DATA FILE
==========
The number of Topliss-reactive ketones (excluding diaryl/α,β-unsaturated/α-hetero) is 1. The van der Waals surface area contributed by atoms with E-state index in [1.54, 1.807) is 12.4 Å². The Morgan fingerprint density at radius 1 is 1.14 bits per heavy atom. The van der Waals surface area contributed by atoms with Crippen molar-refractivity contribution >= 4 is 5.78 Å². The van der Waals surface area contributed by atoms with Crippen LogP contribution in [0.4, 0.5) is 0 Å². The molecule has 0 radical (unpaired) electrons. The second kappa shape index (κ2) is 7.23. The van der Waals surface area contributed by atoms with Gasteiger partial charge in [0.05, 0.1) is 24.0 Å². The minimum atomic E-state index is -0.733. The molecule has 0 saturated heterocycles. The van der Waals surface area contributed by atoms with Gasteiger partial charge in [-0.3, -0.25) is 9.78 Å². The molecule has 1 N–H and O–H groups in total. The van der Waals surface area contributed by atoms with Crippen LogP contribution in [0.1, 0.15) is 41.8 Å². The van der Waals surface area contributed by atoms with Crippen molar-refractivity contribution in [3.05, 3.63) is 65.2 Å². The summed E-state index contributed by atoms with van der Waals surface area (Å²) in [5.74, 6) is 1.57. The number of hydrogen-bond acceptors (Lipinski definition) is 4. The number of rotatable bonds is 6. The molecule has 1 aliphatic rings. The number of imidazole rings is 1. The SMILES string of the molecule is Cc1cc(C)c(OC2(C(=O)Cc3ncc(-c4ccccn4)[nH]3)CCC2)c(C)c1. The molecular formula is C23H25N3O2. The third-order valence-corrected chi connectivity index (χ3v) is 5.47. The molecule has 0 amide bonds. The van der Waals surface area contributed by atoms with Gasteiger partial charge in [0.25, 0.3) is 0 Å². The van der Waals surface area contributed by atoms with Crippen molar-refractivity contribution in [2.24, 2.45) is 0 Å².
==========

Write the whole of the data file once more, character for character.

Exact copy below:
The number of Topliss-reactive ketones (excluding diaryl/α,β-unsaturated/α-hetero) is 1. The van der Waals surface area contributed by atoms with E-state index in [1.54, 1.807) is 12.4 Å². The Morgan fingerprint density at radius 1 is 1.14 bits per heavy atom. The van der Waals surface area contributed by atoms with Crippen molar-refractivity contribution >= 4 is 5.78 Å². The van der Waals surface area contributed by atoms with Crippen LogP contribution in [0.4, 0.5) is 0 Å². The molecule has 0 radical (unpaired) electrons. The second kappa shape index (κ2) is 7.23. The van der Waals surface area contributed by atoms with Gasteiger partial charge in [0.05, 0.1) is 24.0 Å². The minimum atomic E-state index is -0.733. The molecule has 0 saturated heterocycles. The van der Waals surface area contributed by atoms with Gasteiger partial charge in [-0.3, -0.25) is 9.78 Å². The molecule has 1 N–H and O–H groups in total. The van der Waals surface area contributed by atoms with Crippen LogP contribution in [0.1, 0.15) is 41.8 Å². The van der Waals surface area contributed by atoms with Crippen molar-refractivity contribution in [3.05, 3.63) is 65.2 Å². The summed E-state index contributed by atoms with van der Waals surface area (Å²) in [5.74, 6) is 1.57. The number of hydrogen-bond acceptors (Lipinski definition) is 4. The number of rotatable bonds is 6. The molecule has 1 aliphatic rings. The number of imidazole rings is 1. The SMILES string of the molecule is Cc1cc(C)c(OC2(C(=O)Cc3ncc(-c4ccccn4)[nH]3)CCC2)c(C)c1. The molecular formula is C23H25N3O2. The third-order valence-corrected chi connectivity index (χ3v) is 5.47. The molecule has 0 amide bonds. The van der Waals surface area contributed by atoms with Gasteiger partial charge in [0.25, 0.3) is 0 Å². The van der Waals surface area contributed by atoms with Crippen molar-refractivity contribution in [2.24, 2.45) is 0 Å².